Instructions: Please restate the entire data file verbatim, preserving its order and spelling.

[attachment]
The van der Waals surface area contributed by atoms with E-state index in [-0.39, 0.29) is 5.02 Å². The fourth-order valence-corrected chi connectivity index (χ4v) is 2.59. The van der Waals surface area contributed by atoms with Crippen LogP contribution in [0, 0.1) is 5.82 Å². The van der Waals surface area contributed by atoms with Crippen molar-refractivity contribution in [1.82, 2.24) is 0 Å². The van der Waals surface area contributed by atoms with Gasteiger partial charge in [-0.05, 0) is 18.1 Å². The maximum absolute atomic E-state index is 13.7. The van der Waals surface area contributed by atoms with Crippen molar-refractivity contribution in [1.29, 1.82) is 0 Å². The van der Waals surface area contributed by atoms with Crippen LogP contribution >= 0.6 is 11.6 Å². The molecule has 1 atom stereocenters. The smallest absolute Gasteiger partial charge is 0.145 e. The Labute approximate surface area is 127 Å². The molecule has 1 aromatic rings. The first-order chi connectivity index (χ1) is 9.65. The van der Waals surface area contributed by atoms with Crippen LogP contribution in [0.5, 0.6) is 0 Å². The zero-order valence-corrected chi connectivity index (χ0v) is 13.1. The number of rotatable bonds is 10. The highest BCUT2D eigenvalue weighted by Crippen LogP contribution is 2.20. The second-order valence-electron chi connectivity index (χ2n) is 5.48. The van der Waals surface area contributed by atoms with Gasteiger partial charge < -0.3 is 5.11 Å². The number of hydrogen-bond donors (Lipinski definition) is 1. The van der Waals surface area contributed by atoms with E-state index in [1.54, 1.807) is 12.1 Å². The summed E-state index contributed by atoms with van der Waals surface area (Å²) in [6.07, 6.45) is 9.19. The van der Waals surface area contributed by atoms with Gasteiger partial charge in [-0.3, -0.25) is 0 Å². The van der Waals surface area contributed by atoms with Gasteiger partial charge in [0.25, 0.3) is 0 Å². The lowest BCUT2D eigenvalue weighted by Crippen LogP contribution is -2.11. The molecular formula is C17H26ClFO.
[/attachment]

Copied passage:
The van der Waals surface area contributed by atoms with E-state index in [-0.39, 0.29) is 5.02 Å². The fourth-order valence-corrected chi connectivity index (χ4v) is 2.59. The van der Waals surface area contributed by atoms with Crippen LogP contribution in [0, 0.1) is 5.82 Å². The van der Waals surface area contributed by atoms with Crippen molar-refractivity contribution in [1.82, 2.24) is 0 Å². The van der Waals surface area contributed by atoms with Gasteiger partial charge in [-0.05, 0) is 18.1 Å². The maximum absolute atomic E-state index is 13.7. The van der Waals surface area contributed by atoms with Crippen molar-refractivity contribution in [1.29, 1.82) is 0 Å². The van der Waals surface area contributed by atoms with Crippen LogP contribution >= 0.6 is 11.6 Å². The molecule has 1 atom stereocenters. The smallest absolute Gasteiger partial charge is 0.145 e. The Labute approximate surface area is 127 Å². The molecule has 1 aromatic rings. The first-order chi connectivity index (χ1) is 9.65. The van der Waals surface area contributed by atoms with Crippen LogP contribution in [0.5, 0.6) is 0 Å². The zero-order valence-corrected chi connectivity index (χ0v) is 13.1. The number of rotatable bonds is 10. The highest BCUT2D eigenvalue weighted by Crippen LogP contribution is 2.20. The second-order valence-electron chi connectivity index (χ2n) is 5.48. The van der Waals surface area contributed by atoms with Gasteiger partial charge < -0.3 is 5.11 Å². The number of hydrogen-bond donors (Lipinski definition) is 1. The van der Waals surface area contributed by atoms with E-state index in [1.54, 1.807) is 12.1 Å². The summed E-state index contributed by atoms with van der Waals surface area (Å²) in [6.07, 6.45) is 9.19. The van der Waals surface area contributed by atoms with Gasteiger partial charge in [-0.3, -0.25) is 0 Å². The van der Waals surface area contributed by atoms with Gasteiger partial charge in [0.25, 0.3) is 0 Å². The lowest BCUT2D eigenvalue weighted by Crippen LogP contribution is -2.11. The molecular formula is C17H26ClFO.